Recently had a request from a site, to help manage a case challenge with data within a userstore. The userstore was being populated by a HR solution, via the IM bulk loader client.
Challenge: During initial loading and ongoing loading, 10% of the uid: strings were in upper case, and about 100% the managerid: strings is upper case.
The CA Identity Management/Portal solution are case-insensitive. The login uid case becomes a challenges when integrating with the CA Identity Governance solution.
We broke this challenges into two (2) areas: initial data clean-up; and adjusting the onboarding business logic.
This discussion is how to use the Regular Expression within Notepad++ to rapidly search/replace on case and replace those values for a userstore's LDIF export.
- Note: If the userstore is on a UNIX/Linux servers, it is also possible to do this process with sed, awk, or perl.
Step 1: Identify the strings that need to be updated, e.g. uid: ABC, managerid: DEF
Step 2: Use a design tool for Regular Expression.
- Several are available but a useful one for Notepad++ was https://regex101.com/
Step 3: Introduce some sample data and then use the designer tool, to build the correct search pattern and the replacement pattern. These will be used later in Notepad++.
Where the search pattern is: (\buid: \b)([A-Z]+)
And the replacement patter is: \1\L\2\E
Where the search pattern is: (\buid: \b)(.[A-Z].)
Step 4: After you are satisfied, copy these search/replacement patterns to your Notepad++ GUI; and then submit to update the LDIF exported file.
Step 5: Import the updated file into the Directory solution, e.g. if CA Directory use either dxloaddb or dxmodify command(s).
Let me know if you found this useful.
Or, my favourite - use a Perl Pie...
perl -p -i -e 'tr/A-Z/a-z/' fileIt does what you need in one command, is very fast, can be done from the command line and is applied directly on the file without having to generate a new file (as in it does it in place)...
perl -p -i -e 'tr/A-Z/a-z/' file
Thanks for the reply. Perl/Awk/Sed are very powerful and useful for string manipulations, I would agree.
Two (2) additional restraints to consider:
1) For selectively replacement, such as for an LDIF file, the example would need to be adjusted, so that not all characters are impacted.
We must leave the other attributes as-is, e.g. sn, givenName, etc.
2) For customers/sites that do not have access to Unix/Linux OS nor the ability to install Perl on their workstation/servers, we will need to identify other options.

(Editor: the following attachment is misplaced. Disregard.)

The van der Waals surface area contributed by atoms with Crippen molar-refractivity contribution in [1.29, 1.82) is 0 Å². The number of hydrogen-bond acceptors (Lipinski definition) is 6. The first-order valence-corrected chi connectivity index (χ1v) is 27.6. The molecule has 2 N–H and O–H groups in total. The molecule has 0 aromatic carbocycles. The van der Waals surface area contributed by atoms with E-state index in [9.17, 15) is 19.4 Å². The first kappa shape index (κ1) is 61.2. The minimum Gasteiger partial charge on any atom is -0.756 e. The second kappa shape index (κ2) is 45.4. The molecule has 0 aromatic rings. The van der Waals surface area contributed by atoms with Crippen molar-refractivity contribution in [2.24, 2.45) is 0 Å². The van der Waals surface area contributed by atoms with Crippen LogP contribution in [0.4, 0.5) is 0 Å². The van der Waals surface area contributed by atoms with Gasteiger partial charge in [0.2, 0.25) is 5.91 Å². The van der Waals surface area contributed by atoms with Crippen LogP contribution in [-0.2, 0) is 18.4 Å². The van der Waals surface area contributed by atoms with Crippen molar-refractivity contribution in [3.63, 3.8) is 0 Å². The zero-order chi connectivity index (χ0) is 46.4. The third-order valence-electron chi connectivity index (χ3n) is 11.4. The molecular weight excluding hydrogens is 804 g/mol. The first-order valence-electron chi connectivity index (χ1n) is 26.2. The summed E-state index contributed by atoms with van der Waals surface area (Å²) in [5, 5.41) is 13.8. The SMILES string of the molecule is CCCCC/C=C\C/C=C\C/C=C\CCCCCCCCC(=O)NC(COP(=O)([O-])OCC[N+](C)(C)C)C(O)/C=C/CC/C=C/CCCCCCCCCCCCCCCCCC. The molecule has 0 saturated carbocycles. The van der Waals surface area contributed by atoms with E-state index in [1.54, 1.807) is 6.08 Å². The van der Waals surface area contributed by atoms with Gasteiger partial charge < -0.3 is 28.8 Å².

NotePad++ was one option the customer/site had access to; and was able to leverage the non-install/invasive selection:
The below download packages, are able to be used on workstations/servers, that have "locked down" group domain policies to prevent installations.
Yes, getting the zip version of Notepad with no install is a great option (as discussed elsewhere on the forums).
However, I just want to correct the Perl Pie line for your situation. The example above would obviously work in converting a file from upper to lower case.
What you would need to do is this:
perl -p -i -e ‘s/^uid: (.*)/uid: \L$1/g' <filename>
That should go through your file and every line that begins with "uid: " move the rest of the line from any case over to lower case. It will leave all of the rest of the contents in the file alone (including the sn/givenName/dn fields…
If you wanted to move it all to upper case then change the \L flag to \U (as you can pick up in the regex checker. Alternatively, I could grab your match from the regex checker. However, I would possibly put in a check for white space before the "uid: " just in case the file that you have has been adjusted.
I am sure that it could also be done in PowerShell as well in the case where you couldn't even get a canned Notepad++ onto a system – but will leave that as to an "exercise for the reader".
Hey, it's Friday…
Just to add that emacs 64 bit has embedded commands to converts characters, and to handle regular expressions. That's very helpful. Emacs on windows hasn't dependencies to the OS. No installation of the product, just download it and run it. And it's very old and stable software. I used it to open 1G file and convert characters strings quite fast.
Usually I also use UltraEdit... faster than Notepad++, able to open larger files... but yes, thanks for this input!